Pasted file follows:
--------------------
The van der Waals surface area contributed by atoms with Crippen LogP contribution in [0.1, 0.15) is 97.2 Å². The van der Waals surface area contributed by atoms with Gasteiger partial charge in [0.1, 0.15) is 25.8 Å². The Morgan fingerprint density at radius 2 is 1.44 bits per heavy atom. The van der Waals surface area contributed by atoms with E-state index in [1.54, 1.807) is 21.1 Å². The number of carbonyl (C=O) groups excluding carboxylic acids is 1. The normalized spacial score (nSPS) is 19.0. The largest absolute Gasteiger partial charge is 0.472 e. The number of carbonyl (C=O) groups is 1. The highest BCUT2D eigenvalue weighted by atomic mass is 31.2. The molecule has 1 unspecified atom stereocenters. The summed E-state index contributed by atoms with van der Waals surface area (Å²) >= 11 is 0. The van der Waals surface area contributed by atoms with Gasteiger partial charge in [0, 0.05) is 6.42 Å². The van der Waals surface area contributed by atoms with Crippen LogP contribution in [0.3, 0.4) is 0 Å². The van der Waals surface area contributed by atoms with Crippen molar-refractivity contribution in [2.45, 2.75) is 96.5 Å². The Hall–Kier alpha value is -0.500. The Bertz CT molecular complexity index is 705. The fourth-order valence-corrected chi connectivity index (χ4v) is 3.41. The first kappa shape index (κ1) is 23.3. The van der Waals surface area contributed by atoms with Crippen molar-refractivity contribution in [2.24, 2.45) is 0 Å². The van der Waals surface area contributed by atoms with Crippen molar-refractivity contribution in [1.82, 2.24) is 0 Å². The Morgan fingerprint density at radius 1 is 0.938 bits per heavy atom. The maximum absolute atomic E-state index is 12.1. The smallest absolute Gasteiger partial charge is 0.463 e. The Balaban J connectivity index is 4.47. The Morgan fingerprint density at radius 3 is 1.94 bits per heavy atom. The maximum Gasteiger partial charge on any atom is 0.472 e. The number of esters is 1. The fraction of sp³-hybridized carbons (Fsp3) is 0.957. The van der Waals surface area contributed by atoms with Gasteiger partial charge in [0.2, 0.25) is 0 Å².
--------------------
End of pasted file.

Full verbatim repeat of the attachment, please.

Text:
The van der Waals surface area contributed by atoms with Crippen LogP contribution in [0.1, 0.15) is 97.2 Å². The van der Waals surface area contributed by atoms with Gasteiger partial charge in [0.1, 0.15) is 25.8 Å². The Morgan fingerprint density at radius 2 is 1.44 bits per heavy atom. The van der Waals surface area contributed by atoms with E-state index in [1.54, 1.807) is 21.1 Å². The number of carbonyl (C=O) groups excluding carboxylic acids is 1. The normalized spacial score (nSPS) is 19.0. The largest absolute Gasteiger partial charge is 0.472 e. The number of carbonyl (C=O) groups is 1. The highest BCUT2D eigenvalue weighted by atomic mass is 31.2. The molecule has 1 unspecified atom stereocenters. The summed E-state index contributed by atoms with van der Waals surface area (Å²) >= 11 is 0. The van der Waals surface area contributed by atoms with Gasteiger partial charge in [0, 0.05) is 6.42 Å². The van der Waals surface area contributed by atoms with Crippen LogP contribution in [0.3, 0.4) is 0 Å². The van der Waals surface area contributed by atoms with Crippen molar-refractivity contribution in [2.45, 2.75) is 96.5 Å². The Hall–Kier alpha value is -0.500. The Bertz CT molecular complexity index is 705. The fourth-order valence-corrected chi connectivity index (χ4v) is 3.41. The first kappa shape index (κ1) is 23.3. The van der Waals surface area contributed by atoms with Crippen molar-refractivity contribution in [2.24, 2.45) is 0 Å². The van der Waals surface area contributed by atoms with Crippen molar-refractivity contribution in [1.82, 2.24) is 0 Å². The Morgan fingerprint density at radius 1 is 0.938 bits per heavy atom. The maximum absolute atomic E-state index is 12.1. The smallest absolute Gasteiger partial charge is 0.463 e. The Balaban J connectivity index is 4.47. The Morgan fingerprint density at radius 3 is 1.94 bits per heavy atom. The maximum Gasteiger partial charge on any atom is 0.472 e. The number of esters is 1. The fraction of sp³-hybridized carbons (Fsp3) is 0.957. The van der Waals surface area contributed by atoms with Gasteiger partial charge in [0.2, 0.25) is 0 Å².